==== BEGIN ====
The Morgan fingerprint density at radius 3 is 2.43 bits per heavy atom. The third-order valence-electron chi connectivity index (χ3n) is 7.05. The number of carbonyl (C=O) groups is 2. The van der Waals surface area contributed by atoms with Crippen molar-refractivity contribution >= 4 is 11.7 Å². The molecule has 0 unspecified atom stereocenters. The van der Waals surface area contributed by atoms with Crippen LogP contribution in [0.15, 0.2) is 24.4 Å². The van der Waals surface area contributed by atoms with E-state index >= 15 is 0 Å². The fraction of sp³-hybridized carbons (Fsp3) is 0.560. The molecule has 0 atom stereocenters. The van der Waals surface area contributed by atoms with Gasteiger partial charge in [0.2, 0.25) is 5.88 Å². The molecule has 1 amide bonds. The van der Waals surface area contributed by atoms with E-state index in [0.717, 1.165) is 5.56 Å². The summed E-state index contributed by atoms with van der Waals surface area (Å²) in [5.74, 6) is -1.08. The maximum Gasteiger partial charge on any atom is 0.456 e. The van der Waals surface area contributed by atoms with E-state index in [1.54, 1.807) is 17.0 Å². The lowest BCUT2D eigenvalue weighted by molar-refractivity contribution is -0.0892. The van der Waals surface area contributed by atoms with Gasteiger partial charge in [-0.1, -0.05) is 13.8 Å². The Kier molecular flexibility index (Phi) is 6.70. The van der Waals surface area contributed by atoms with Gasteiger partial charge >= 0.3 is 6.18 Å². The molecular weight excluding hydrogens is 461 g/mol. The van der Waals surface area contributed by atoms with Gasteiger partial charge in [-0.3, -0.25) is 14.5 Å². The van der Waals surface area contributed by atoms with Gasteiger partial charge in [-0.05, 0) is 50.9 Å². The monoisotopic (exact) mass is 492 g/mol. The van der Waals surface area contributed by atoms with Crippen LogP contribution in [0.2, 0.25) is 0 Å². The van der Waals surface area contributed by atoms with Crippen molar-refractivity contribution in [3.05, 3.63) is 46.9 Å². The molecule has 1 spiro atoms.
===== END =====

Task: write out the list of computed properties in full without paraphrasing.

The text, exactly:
The Morgan fingerprint density at radius 3 is 2.43 bits per heavy atom. The third-order valence-electron chi connectivity index (χ3n) is 7.05. The number of carbonyl (C=O) groups is 2. The van der Waals surface area contributed by atoms with Crippen molar-refractivity contribution >= 4 is 11.7 Å². The molecule has 0 unspecified atom stereocenters. The van der Waals surface area contributed by atoms with Crippen LogP contribution in [0.15, 0.2) is 24.4 Å². The van der Waals surface area contributed by atoms with E-state index >= 15 is 0 Å². The fraction of sp³-hybridized carbons (Fsp3) is 0.560. The molecule has 0 atom stereocenters. The van der Waals surface area contributed by atoms with Gasteiger partial charge in [0.2, 0.25) is 5.88 Å². The molecule has 1 amide bonds. The van der Waals surface area contributed by atoms with E-state index in [0.717, 1.165) is 5.56 Å². The summed E-state index contributed by atoms with van der Waals surface area (Å²) in [5.74, 6) is -1.08. The maximum Gasteiger partial charge on any atom is 0.456 e. The van der Waals surface area contributed by atoms with E-state index in [1.54, 1.807) is 17.0 Å². The lowest BCUT2D eigenvalue weighted by molar-refractivity contribution is -0.0892. The van der Waals surface area contributed by atoms with Gasteiger partial charge in [-0.1, -0.05) is 13.8 Å². The Kier molecular flexibility index (Phi) is 6.70. The van der Waals surface area contributed by atoms with Gasteiger partial charge >= 0.3 is 6.18 Å². The molecular weight excluding hydrogens is 461 g/mol. The van der Waals surface area contributed by atoms with Gasteiger partial charge in [-0.3, -0.25) is 14.5 Å². The van der Waals surface area contributed by atoms with Gasteiger partial charge in [-0.05, 0) is 50.9 Å². The monoisotopic (exact) mass is 492 g/mol. The van der Waals surface area contributed by atoms with Crippen LogP contribution in [0.2, 0.25) is 0 Å². The van der Waals surface area contributed by atoms with Crippen molar-refractivity contribution in [3.05, 3.63) is 46.9 Å². The molecule has 1 spiro atoms.